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Merv’s mission

Merv’s mission

Ebenezer’s Merv Storton is donning his leather jacket and helmet and joining nearly 500 bikies from around the nation for the annual Black Dog Ride.

A suicide prevention initiative, this year’s ride travels to Tasmania for the first time, with participants and support vehicles leaving en masse from major centres around the nation on route to Hobart, via the ferry.

For Merv, The Black Dog Ride is a life saver and one he credits for adding purpose to his life.

“I had a serious shot of depression myself,” explained Merv.

“I was just listening to the radio one morning and someone said they were looking for a support vehicle for this mob of blokes that were going to ride motorbikes to Alice Springs and I rang up and said I’ll do that…. that’s how it all started.

“That first year I thought right, I’m in a bit of strife here and I just did it for myself. I drove my ute as a back up support vehicle.”

That ride was back in 2009, and such were its benefits that now Merv, together with wife Julie, are Black Dog Ride state co-ordinators, organising state runs and fundraising events for the important cause.

“I come up with the ideas and Julie makes them happen!” Merv laughs.

Riders talk to one another and discover they are not alone, whilst the sights and sounds of hundreds of bikies also promotes awareness and understanding in the many towns visited along the way by participants travelling to Hobart from every state and territory.

“A lot of the riders have depression but not all,” said Merv.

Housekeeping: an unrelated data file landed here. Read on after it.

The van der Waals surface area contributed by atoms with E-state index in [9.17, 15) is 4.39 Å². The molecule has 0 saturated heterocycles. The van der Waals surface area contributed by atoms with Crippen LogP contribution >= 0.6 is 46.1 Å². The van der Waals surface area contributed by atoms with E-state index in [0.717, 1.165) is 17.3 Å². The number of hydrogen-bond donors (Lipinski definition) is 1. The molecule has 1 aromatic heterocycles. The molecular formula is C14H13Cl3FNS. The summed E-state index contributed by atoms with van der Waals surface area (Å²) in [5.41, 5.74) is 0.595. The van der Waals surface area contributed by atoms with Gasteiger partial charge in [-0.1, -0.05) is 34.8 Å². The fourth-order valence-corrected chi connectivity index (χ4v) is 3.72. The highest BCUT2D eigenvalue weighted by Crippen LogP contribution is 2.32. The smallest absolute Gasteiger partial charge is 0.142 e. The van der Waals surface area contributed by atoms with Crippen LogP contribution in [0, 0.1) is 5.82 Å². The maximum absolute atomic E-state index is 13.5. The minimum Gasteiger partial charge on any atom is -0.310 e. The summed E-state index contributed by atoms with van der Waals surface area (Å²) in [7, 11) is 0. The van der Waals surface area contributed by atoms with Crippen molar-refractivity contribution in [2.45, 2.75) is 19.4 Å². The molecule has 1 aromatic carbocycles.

“It does them a lot of good because people who have it can  mix with people who are virtually their own kind and everybody opens up.

 “When you have depression, you think you are the only person in the world that’s got it. I sort of got over it, but I don’t think you ever fully recover.”

Talking and helping people understand depression and highlighting the help available is at the centre of every Black Dog Ride, whether it’s a state or national event

“Eight people everyday in this country die of suicide. If that was the road toll, it would be a national disaster, yet we put depression in the cupboard and hide it. You don’t have to hide!”

This week’s ride to Tasmania co-incides with the launch of another suicide prevention campaign.

“Even Heroes Need A Hand” focuses on serving and ex defence personnel, as well as emergency workers, and will provide Mental Health First Aid training to help identify mental health episodes.

“This year, we are going to raise $300,000 to go into training some of our military staff and emergency people….it’s badly needed,” said Merv.

Knowing the importance of education, Merv is on a personal mission to bring more mental health support to youth, an area he feels is lacking in the Barossa.

“That’s my mission, to try and get something sorted down here like “Headspace” for youth. I really want to do stuff here,” he said.

Merv firmly believes if he had such a support service when he was young, he may have been able to understand his own depression better.

For the full story see this week’s edition of The Leader.

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